The way investors are feeling about the market is getting extreme

New york stock exchange traderSpencer Platt/Getty ImagesTraders on the floor of the New York Stock Exchange.

The stock market is off to its worst start to a year ever, and that has some investors worried.

The extreme worry may actually indicate that it is about to get better, according to Liz Ann Sonders at Charles Schwab.

Sonders used the American Association of Individual Investors measures of bullish (positive) and bearish (negative) sentiment about the stock market. Based on where the indicators stand now, it may be time for a rally.

“There have been eight periods so far in the current bull market when bearish sentiment spiked to more than 45% at the same time bullishness plunged to below 25%,” wrote Sonders in a post Tuesday. “They are marked on the same spot on the S&P 500 chart at the bottom and each time, it marked a short-term low for stocks (although in late-2011 there was more pain to come).”

Another supportive indicator, according to Sonders, is the “smart money” (large, institutional investors) and “dumb money” (retail investors) sentiment, again from the AAII.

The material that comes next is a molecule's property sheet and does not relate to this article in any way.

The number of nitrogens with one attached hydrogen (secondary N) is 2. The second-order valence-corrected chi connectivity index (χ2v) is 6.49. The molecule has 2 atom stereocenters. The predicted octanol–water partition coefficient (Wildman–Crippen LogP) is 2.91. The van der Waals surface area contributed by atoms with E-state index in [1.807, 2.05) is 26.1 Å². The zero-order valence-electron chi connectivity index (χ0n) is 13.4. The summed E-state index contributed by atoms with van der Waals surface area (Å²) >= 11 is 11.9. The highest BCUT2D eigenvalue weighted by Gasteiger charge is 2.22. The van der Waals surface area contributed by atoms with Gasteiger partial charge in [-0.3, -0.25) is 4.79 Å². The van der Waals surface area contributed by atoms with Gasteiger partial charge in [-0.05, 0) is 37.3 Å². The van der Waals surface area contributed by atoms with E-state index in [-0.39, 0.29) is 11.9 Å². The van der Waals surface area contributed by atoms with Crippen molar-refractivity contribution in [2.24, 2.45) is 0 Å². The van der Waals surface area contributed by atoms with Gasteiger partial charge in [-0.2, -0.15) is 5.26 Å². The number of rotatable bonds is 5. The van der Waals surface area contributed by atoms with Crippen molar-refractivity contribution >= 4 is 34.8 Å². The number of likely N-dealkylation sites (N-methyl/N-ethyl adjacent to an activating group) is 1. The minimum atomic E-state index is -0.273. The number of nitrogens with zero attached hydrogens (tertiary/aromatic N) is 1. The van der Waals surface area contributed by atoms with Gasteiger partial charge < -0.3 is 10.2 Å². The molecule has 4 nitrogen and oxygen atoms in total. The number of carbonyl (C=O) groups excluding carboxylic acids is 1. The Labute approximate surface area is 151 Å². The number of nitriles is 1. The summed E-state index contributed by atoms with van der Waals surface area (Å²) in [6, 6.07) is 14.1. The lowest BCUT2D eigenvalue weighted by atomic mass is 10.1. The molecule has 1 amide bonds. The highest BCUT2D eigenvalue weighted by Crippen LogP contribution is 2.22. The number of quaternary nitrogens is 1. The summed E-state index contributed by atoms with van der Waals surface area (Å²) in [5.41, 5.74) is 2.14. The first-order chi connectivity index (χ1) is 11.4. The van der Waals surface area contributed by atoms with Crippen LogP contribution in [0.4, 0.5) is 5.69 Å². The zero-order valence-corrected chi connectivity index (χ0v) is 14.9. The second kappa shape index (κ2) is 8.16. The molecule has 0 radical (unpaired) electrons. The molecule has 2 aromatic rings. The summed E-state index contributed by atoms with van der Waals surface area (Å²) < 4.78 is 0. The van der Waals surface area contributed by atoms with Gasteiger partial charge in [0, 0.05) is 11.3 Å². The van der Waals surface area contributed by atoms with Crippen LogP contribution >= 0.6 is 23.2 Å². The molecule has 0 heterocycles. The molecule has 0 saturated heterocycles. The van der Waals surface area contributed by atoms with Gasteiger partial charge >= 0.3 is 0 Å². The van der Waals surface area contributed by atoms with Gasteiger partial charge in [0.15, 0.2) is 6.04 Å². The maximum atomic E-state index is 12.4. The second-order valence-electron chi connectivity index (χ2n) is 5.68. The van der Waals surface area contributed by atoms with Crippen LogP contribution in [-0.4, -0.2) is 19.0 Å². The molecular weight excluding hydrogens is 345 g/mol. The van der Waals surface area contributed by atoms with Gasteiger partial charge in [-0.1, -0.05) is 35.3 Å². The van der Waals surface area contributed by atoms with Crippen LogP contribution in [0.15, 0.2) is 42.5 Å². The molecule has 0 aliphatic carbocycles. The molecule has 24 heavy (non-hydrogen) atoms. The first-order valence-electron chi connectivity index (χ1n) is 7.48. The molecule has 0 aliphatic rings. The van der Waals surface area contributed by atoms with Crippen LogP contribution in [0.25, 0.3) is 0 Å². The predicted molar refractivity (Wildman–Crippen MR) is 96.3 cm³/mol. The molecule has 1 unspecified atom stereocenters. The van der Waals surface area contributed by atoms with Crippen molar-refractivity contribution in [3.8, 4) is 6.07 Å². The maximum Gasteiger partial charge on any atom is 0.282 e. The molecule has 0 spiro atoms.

“Although not quite to the extremes seen in 2011 or last summer in 2015, ‘smart money’ confidence has jumped sharply over the past week or so, while ‘dumb money’ confidence has plunged to depths in keeping with extreme lows seen in the current bull market,” wrote Sonders. “As a reminder, the ‘dumb money’ is the contrarian indicator, while the ‘smart money’ is the non-contrarian indicator (i.e., you want to follow what they’re doing at extremes).”

While Sonders sums it up as you would expect, advocating for disciplined investing and diversification, if you read the indicators she puts forth, it sure seems like a buying opportunity.

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